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Page:Littell's Living Age - Volume 130.djvu/294

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286
THOUGHTS OF AN OUTSIDER:

neighbors. The admission that they do things better in France means just as much or as little as this confession of the ordinary Pharisee. Nations differ widely in their mode of expressing their self-satisfaction, but hardly in the degree of complacency. A German, perhaps, is the most priggish in his consciousness of merit. He expounds his theory of world-history with the airs of a professor, and lays down his superiority to all mankind as the latest discovery of scientific thought. French vanity is the most childlike and therefore at once the least offensive and the most extravagant. American brag is often the noisiest; but it has a certain frankness which is not without its attraction. If you meet an English and an American snob together in a picture-gallery, they may be equally indifferent to the fine arts; but the American will frankly confess that he never heard of Raphael before, and dislikes what he now sees whereas your true Briton puts on a sheepish affectation of good taste and hopes that you will mistake his stupidity for pride. If English patriotism is not pedantic, nor vain, nor bombastic, it has a tinge of sulkiness beneath its apparent self-depreciation which is almost peculiar to itself, and can therefore be more offensively vulgar than that of any other race.

There is, however, little to choose in reality between the varying manifestations of the feeling. A profound conviction that every one is a barbarian who does not wear clothes of our pattern is common to all mankind. Whether it takes this or that coloring, whether it is frank or reserved, directly or indirectly boastful, is a secondary consideration. And, moreover, the reason is obvious enough; namely, that the conviction does not, properly speaking, represent any intellectual conviction whatever, but is simply the reverse side of the universal instinct of self-satisfaction. When Johnson said, "Foreigners are fools," he expressed a belief as universal as the belief that two and two make four. Like that valuable proposition, it may be regarded as really an identical proposition. It means simply, foreigners are foreigners. A man is a foreigner in so far as he differs in some degree from my ways of thinking; that is, as I think that he thinks wrong; but thinking wrong is the mark of folly: therefore, I think that he is a fool. No mathematical demonstration can he more practically convincing, though, from the point of view of universal reason, it may be possible to detect some error in the chain of reasoning.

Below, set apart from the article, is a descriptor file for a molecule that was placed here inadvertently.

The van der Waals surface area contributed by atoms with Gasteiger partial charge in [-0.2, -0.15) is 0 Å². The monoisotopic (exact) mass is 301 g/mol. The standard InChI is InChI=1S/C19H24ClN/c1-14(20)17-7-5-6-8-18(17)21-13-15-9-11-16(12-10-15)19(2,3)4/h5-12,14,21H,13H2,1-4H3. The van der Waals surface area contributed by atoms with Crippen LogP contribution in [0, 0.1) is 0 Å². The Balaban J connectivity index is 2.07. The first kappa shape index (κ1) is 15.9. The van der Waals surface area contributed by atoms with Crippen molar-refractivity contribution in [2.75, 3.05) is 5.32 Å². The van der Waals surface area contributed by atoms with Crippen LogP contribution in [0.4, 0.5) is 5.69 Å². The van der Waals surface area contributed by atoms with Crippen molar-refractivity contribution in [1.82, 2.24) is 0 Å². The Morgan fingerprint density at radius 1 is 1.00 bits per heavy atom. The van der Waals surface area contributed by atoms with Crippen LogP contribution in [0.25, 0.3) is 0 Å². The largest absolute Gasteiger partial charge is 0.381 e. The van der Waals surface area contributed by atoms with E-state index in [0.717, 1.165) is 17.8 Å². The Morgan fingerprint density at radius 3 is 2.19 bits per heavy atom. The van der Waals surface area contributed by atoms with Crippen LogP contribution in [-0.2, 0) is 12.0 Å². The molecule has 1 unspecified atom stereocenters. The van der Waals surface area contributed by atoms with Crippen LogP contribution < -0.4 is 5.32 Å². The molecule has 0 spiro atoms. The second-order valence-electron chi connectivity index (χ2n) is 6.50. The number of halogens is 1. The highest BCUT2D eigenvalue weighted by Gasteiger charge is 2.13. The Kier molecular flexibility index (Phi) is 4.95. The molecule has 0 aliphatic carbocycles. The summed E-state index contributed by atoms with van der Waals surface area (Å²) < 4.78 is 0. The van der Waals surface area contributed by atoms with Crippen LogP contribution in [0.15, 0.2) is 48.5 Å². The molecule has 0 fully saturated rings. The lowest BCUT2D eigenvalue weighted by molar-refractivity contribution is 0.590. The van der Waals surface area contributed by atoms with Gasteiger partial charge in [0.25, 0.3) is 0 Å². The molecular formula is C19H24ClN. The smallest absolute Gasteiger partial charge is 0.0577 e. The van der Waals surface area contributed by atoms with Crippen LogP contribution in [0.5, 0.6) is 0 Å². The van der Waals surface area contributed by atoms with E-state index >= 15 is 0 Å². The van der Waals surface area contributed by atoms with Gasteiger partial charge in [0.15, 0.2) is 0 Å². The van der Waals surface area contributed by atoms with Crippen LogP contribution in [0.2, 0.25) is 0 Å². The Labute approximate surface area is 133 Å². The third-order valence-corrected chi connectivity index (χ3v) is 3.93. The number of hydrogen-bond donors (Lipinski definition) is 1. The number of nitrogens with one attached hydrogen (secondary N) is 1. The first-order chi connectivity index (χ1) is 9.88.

So long as we remain in generalities, most people will admit that there is an ugly side to all patriotism. Patriotism is one of the great virtues, and the mainspring of the noblest human actions; but a monstrous brood of mean and ugly prejudices shelters itself under this venerable name. The people of whom we are most ashamed naturally brag the most of our acquaintance; and, on the same principle, the least admirable of Britons are apt to flaunt the silliest British prejudices most annoyingly in the eyes of the civilized world. We often have to blush for the pride of our countrymen. If, however, we were to try to go a step farther and to settle which Britons are offensive and which British prejudices are silly, we should no longer meet with the same agreement. Some people, for example, would begin by condemning all our military self-glorification from the days of Crécy and Agincourt down to the Balaclava charge. At the outside, a battle should be remembered as long as we love to pay pensions to those who took part in it. But this doctrine is a little premature.

There is another question more relevant at the present moment, which will bear a few words — would that they could he the last ever devoted to it! Englishmen and Americans have had various uncomfortable relations and seem to he endowed with special power for irritating each other's vanity. The Americans, as we fancy, act like the perverse sailor who excited the boatswain's wrath. "A plague on thee!" exclaimed that official as he flourished the cat, "wherever I hit thee there is no pleasing thee!" We have laid on the lash in every possible way: sometimes it comes down with a stinging satire; sometimes with a lofty moral reproof; and sometimes with profound political reasoning. Then, to make things pleasant, we rub in a good unctuous compound of flattery and philanthropy, and to our surprise and disgust our attentions are scornfully rejected. If we condemn, we are prejudiced; if we praise, we are silly flatterers; if we speak calmly, we are treating our cousins like children; if warmly, like rivals; if we say nothing, we show a brutal indifference to their claims; if we say anything, we show our profound ignorance at every word. We are like people examining some queer chemical compound, which, for anything they can say, will explode if it is touched, or heated, or chilled, or rubbed, or taken